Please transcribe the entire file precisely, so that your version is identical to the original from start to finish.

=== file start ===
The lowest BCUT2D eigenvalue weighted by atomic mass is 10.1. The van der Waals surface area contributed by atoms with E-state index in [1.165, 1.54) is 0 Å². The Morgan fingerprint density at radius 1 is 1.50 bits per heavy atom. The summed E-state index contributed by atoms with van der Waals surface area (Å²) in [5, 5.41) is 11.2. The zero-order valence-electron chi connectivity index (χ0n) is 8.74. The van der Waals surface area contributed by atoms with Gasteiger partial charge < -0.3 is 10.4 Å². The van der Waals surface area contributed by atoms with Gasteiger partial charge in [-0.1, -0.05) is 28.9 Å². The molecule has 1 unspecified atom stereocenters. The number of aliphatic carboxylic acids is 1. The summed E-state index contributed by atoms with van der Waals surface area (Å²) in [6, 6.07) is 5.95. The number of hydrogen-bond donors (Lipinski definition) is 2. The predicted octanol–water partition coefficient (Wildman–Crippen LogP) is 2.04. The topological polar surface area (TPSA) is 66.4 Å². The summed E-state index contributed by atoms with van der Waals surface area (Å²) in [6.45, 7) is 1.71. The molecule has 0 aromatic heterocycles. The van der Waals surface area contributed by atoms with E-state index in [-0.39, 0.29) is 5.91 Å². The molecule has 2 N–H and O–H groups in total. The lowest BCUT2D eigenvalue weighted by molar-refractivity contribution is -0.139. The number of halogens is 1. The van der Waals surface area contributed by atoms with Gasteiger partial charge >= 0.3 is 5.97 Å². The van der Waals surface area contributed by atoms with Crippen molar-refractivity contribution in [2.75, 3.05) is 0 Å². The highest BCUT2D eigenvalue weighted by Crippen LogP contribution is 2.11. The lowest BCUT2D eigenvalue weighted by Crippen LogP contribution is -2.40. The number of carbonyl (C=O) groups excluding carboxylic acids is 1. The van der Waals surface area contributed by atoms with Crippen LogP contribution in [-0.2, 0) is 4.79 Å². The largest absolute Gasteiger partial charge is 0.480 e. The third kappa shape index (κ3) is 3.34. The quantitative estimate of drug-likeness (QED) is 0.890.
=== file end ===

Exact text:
The lowest BCUT2D eigenvalue weighted by atomic mass is 10.1. The van der Waals surface area contributed by atoms with E-state index in [1.165, 1.54) is 0 Å². The Morgan fingerprint density at radius 1 is 1.50 bits per heavy atom. The summed E-state index contributed by atoms with van der Waals surface area (Å²) in [5, 5.41) is 11.2. The zero-order valence-electron chi connectivity index (χ0n) is 8.74. The van der Waals surface area contributed by atoms with Gasteiger partial charge < -0.3 is 10.4 Å². The van der Waals surface area contributed by atoms with Gasteiger partial charge in [-0.1, -0.05) is 28.9 Å². The molecule has 1 unspecified atom stereocenters. The number of aliphatic carboxylic acids is 1. The summed E-state index contributed by atoms with van der Waals surface area (Å²) in [6, 6.07) is 5.95. The number of hydrogen-bond donors (Lipinski definition) is 2. The predicted octanol–water partition coefficient (Wildman–Crippen LogP) is 2.04. The topological polar surface area (TPSA) is 66.4 Å². The summed E-state index contributed by atoms with van der Waals surface area (Å²) in [6.45, 7) is 1.71. The molecule has 0 aromatic heterocycles. The van der Waals surface area contributed by atoms with E-state index in [-0.39, 0.29) is 5.91 Å². The molecule has 2 N–H and O–H groups in total. The lowest BCUT2D eigenvalue weighted by molar-refractivity contribution is -0.139. The number of halogens is 1. The van der Waals surface area contributed by atoms with Gasteiger partial charge >= 0.3 is 5.97 Å². The van der Waals surface area contributed by atoms with Crippen molar-refractivity contribution in [2.75, 3.05) is 0 Å². The highest BCUT2D eigenvalue weighted by Crippen LogP contribution is 2.11. The lowest BCUT2D eigenvalue weighted by Crippen LogP contribution is -2.40. The number of carbonyl (C=O) groups excluding carboxylic acids is 1. The van der Waals surface area contributed by atoms with Crippen LogP contribution in [-0.2, 0) is 4.79 Å². The largest absolute Gasteiger partial charge is 0.480 e. The third kappa shape index (κ3) is 3.34. The quantitative estimate of drug-likeness (QED) is 0.890.